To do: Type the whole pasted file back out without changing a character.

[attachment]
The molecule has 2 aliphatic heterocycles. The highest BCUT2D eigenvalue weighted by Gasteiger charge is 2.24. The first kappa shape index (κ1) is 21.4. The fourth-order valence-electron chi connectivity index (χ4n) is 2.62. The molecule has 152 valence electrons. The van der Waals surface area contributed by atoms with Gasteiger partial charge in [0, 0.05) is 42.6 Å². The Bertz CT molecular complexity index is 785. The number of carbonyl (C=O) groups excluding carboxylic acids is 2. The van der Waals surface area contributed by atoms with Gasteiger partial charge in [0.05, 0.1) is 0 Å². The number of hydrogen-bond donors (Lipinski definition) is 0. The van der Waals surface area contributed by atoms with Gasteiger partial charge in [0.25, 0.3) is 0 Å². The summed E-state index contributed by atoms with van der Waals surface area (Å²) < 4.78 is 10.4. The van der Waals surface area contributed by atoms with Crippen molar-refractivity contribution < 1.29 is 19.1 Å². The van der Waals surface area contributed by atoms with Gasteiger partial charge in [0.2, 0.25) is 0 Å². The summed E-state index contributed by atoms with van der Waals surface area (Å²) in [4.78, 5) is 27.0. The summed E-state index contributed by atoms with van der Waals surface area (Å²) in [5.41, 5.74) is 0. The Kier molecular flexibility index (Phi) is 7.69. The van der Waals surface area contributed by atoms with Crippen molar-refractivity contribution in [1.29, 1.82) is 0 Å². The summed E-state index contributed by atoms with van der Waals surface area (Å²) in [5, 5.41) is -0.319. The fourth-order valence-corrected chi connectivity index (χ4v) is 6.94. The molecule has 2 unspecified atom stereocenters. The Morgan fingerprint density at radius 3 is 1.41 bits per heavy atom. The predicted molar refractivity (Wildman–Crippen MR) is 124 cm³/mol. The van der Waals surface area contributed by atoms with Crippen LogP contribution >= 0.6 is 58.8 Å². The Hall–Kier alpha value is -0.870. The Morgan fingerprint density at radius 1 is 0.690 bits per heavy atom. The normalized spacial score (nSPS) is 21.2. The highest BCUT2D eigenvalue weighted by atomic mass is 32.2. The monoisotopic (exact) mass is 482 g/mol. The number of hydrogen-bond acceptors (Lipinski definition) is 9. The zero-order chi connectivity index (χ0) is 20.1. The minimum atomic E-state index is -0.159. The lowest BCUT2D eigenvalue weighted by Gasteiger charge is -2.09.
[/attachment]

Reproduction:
The molecule has 2 aliphatic heterocycles. The highest BCUT2D eigenvalue weighted by Gasteiger charge is 2.24. The first kappa shape index (κ1) is 21.4. The fourth-order valence-electron chi connectivity index (χ4n) is 2.62. The molecule has 152 valence electrons. The van der Waals surface area contributed by atoms with Gasteiger partial charge in [0, 0.05) is 42.6 Å². The Bertz CT molecular complexity index is 785. The number of carbonyl (C=O) groups excluding carboxylic acids is 2. The van der Waals surface area contributed by atoms with Gasteiger partial charge in [0.05, 0.1) is 0 Å². The number of hydrogen-bond donors (Lipinski definition) is 0. The van der Waals surface area contributed by atoms with Gasteiger partial charge in [0.25, 0.3) is 0 Å². The summed E-state index contributed by atoms with van der Waals surface area (Å²) < 4.78 is 10.4. The van der Waals surface area contributed by atoms with Crippen molar-refractivity contribution < 1.29 is 19.1 Å². The van der Waals surface area contributed by atoms with Gasteiger partial charge in [0.2, 0.25) is 0 Å². The summed E-state index contributed by atoms with van der Waals surface area (Å²) in [4.78, 5) is 27.0. The summed E-state index contributed by atoms with van der Waals surface area (Å²) in [5.41, 5.74) is 0. The Kier molecular flexibility index (Phi) is 7.69. The van der Waals surface area contributed by atoms with Crippen molar-refractivity contribution in [1.29, 1.82) is 0 Å². The summed E-state index contributed by atoms with van der Waals surface area (Å²) in [5, 5.41) is -0.319. The fourth-order valence-corrected chi connectivity index (χ4v) is 6.94. The molecule has 2 unspecified atom stereocenters. The Morgan fingerprint density at radius 3 is 1.41 bits per heavy atom. The predicted molar refractivity (Wildman–Crippen MR) is 124 cm³/mol. The van der Waals surface area contributed by atoms with Crippen LogP contribution >= 0.6 is 58.8 Å². The Hall–Kier alpha value is -0.870. The Morgan fingerprint density at radius 1 is 0.690 bits per heavy atom. The normalized spacial score (nSPS) is 21.2. The highest BCUT2D eigenvalue weighted by atomic mass is 32.2. The monoisotopic (exact) mass is 482 g/mol. The number of hydrogen-bond acceptors (Lipinski definition) is 9. The zero-order chi connectivity index (χ0) is 20.1. The minimum atomic E-state index is -0.159. The lowest BCUT2D eigenvalue weighted by Gasteiger charge is -2.09.